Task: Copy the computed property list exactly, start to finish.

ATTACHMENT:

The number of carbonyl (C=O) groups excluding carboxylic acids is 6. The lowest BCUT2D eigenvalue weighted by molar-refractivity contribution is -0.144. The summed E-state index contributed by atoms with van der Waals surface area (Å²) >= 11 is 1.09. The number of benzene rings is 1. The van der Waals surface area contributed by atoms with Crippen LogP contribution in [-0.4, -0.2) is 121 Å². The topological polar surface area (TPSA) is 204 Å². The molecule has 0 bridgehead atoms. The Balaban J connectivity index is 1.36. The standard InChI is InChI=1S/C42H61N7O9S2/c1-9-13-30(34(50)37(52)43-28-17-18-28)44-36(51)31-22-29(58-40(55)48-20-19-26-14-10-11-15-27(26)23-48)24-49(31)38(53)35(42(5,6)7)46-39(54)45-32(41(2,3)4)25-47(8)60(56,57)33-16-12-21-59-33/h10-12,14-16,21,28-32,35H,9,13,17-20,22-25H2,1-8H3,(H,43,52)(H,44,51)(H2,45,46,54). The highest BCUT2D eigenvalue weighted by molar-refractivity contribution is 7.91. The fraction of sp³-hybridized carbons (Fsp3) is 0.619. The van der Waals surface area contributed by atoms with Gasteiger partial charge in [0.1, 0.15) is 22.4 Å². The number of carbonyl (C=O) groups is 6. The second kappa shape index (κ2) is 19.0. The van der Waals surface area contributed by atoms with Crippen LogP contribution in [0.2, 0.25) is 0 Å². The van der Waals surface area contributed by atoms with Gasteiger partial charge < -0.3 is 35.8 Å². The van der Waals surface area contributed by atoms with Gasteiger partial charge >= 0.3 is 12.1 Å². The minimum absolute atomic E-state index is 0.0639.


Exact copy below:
The number of carbonyl (C=O) groups excluding carboxylic acids is 6. The lowest BCUT2D eigenvalue weighted by molar-refractivity contribution is -0.144. The summed E-state index contributed by atoms with van der Waals surface area (Å²) >= 11 is 1.09. The number of benzene rings is 1. The van der Waals surface area contributed by atoms with Crippen LogP contribution in [-0.4, -0.2) is 121 Å². The topological polar surface area (TPSA) is 204 Å². The molecule has 0 bridgehead atoms. The Balaban J connectivity index is 1.36. The standard InChI is InChI=1S/C42H61N7O9S2/c1-9-13-30(34(50)37(52)43-28-17-18-28)44-36(51)31-22-29(58-40(55)48-20-19-26-14-10-11-15-27(26)23-48)24-49(31)38(53)35(42(5,6)7)46-39(54)45-32(41(2,3)4)25-47(8)60(56,57)33-16-12-21-59-33/h10-12,14-16,21,28-32,35H,9,13,17-20,22-25H2,1-8H3,(H,43,52)(H,44,51)(H2,45,46,54). The highest BCUT2D eigenvalue weighted by molar-refractivity contribution is 7.91. The fraction of sp³-hybridized carbons (Fsp3) is 0.619. The van der Waals surface area contributed by atoms with Gasteiger partial charge in [0.1, 0.15) is 22.4 Å². The number of carbonyl (C=O) groups is 6. The second kappa shape index (κ2) is 19.0. The van der Waals surface area contributed by atoms with Crippen LogP contribution in [0.2, 0.25) is 0 Å². The van der Waals surface area contributed by atoms with Gasteiger partial charge < -0.3 is 35.8 Å². The van der Waals surface area contributed by atoms with Gasteiger partial charge >= 0.3 is 12.1 Å². The minimum absolute atomic E-state index is 0.0639.